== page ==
The most important consideration I have found is to develop a system you can adhere to. Read editing blogs. Find out how the pros edit. Use checklists. And take those feedback notes seriously, clicking off what you the author agree with, and what you don’t. There is no greater feeling than having a polished piece all your own ready to submit to the world eagerly awaiting your prose!

Happy Writing from the Frog!

Check out my latest short story “Trace” in the October issue of The Mantelpiece Magazine at themantelpiece.org.

Character Enhancement

By Terry C. Misfeldt

Far too often writers forget about giving readers a better vision of their characters. What I mean is that we humans touch our faces — sources say — roughly 1,000 times each day. Do writers share any information about how their characters do that?

For instance, imagine a grizzly old man with a scraggly beard. What kind of impression does he make when he tugs on that beard or picks some scrap of food out of it? Is it gnarled and matted or neatly groomed? Gray or brown with streaks of white? Does he stroke the beard when he’s contemplating some advice he’s given or is planning some devious activity? Could you shock your reader by having him shave the beard and appear as a much younger, more vibrant member of society?

Think about the various ways people touch their faces and how you can envelop those touches into your character profiles.

What does it say if your protagonist tugs on his or her ear lobe?

Can you describe how a younger woman applies her make-up versus an older woman?

If tragedy strikes, how does your character weep and wipe away the tears of anguish?

Does your professor contemplate a question by placing their chin in their palm?

Could you divulge a clue about a criminal by whether they use left or right hand?

Take a few minutes and review your manuscript for subtle nuances you could make that bring your character closer to readers. Do you wash your hands after sneezing?

Writing Resolutions

By Terry C. Misfeldt

As 2022 kicks into high gear, writers often think about and consider establishing resolutions regarding their writing for the year ahead. Here are a few worth taking a look at setting for yourself.

  1. I commit to writing 500 words a day.
  2. I sustain the ability to write 1,000 words every day.
  3. I complete my novel by August 1st.
  4. I compile my memoir and publish it by September 15th.
  5. I develop a character arc for my novel by April 10th.
  6. I edit my work within 60 days of “completing” whatever I write.
  7. I send 10 query letters to publishers every week.
  8. I set aside two hours to write every other day.

You will notice in each of these suggested goals for your writing that three are no “can” or “will” or “might” words. There are, however, action verbs since action is a major element of establishing any resolution.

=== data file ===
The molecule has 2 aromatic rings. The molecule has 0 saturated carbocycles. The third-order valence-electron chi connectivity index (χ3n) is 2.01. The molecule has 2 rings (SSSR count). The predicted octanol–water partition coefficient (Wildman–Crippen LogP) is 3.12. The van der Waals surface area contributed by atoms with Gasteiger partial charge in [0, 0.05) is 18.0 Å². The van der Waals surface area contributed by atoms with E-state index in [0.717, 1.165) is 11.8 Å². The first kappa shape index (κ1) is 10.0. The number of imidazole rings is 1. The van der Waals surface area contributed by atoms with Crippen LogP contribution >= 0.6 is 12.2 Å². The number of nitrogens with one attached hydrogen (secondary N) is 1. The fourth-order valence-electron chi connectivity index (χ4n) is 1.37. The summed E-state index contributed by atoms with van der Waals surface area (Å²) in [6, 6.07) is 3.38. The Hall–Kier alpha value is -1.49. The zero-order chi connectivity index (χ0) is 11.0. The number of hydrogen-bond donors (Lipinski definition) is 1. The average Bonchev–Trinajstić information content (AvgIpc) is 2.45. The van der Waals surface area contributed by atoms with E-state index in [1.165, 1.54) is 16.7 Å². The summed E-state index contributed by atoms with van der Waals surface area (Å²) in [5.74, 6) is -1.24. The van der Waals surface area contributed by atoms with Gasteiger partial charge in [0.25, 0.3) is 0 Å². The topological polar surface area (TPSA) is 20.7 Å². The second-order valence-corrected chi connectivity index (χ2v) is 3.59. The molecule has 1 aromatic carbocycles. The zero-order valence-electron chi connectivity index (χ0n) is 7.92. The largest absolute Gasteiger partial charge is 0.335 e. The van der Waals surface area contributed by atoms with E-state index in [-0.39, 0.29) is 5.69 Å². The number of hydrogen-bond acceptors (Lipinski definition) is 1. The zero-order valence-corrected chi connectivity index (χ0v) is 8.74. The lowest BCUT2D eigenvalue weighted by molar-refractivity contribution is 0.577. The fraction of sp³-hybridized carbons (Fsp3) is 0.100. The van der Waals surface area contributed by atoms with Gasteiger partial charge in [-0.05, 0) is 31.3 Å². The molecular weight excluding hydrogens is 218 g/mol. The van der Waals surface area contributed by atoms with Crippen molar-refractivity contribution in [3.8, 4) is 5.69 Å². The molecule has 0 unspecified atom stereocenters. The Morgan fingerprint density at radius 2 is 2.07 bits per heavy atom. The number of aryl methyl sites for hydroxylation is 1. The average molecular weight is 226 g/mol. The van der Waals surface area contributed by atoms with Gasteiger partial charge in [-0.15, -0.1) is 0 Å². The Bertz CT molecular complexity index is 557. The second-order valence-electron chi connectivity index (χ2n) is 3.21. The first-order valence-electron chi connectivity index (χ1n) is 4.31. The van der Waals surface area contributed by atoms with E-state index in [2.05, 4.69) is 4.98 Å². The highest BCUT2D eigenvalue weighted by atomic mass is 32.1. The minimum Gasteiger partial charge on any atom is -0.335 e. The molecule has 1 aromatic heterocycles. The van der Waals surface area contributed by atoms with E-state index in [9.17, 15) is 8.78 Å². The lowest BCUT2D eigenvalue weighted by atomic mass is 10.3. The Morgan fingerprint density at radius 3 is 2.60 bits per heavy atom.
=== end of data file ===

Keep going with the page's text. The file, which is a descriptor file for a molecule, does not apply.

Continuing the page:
The second element of resolutions is will power. If you set a goal and fail to act on it, or do not follow through on the commitment you made to yourself, learn from that and apply corrective behavior. You can do it!

Be realistic. Avoid resolutions you know in your heart you lack the fortitude to stick to. Yes, goals are a good thing but they require honesty and commitment. Saying you “want to” quit smoking does not commit you to quitting. Quitting does.

Think about what you need to accomplish as a writer. Be honest and then apply yourself to you. Write that goal down and post it where you can see it. After sticking to it for seven or more days, you have it made.

When my father told me how I could quit smoking, his advice was that if I could make it one day, I could make it two days. If I could make two days, I could make it four days. If I could make it four days, I could make it a week. If I could make one week, I could make two weeks…and so on. I followed his advice and more than 46 years later am still making it!

Do it!

Writing Time

By Terry C. Misfeldt

When is your best opportunity for writing time? Do you need peace and quiet to think and write? Can you squeeze in a few minutes during your lunch break? Do the kids all have to be in bed before you can sit down at the keyboard?

Knowing your best writing time is an essential element of becoming a professional writer. Let’s consider options. An important aspect of these options is determining how many words you intend to craft in one sitting and how long it takes you to generate that many words. When I gave myself the challenge of writing 1,000 words per day, I learned I could achieve that goal in 40 to 45 minutes…depending on whether my brain was functioning at 25 words per minute.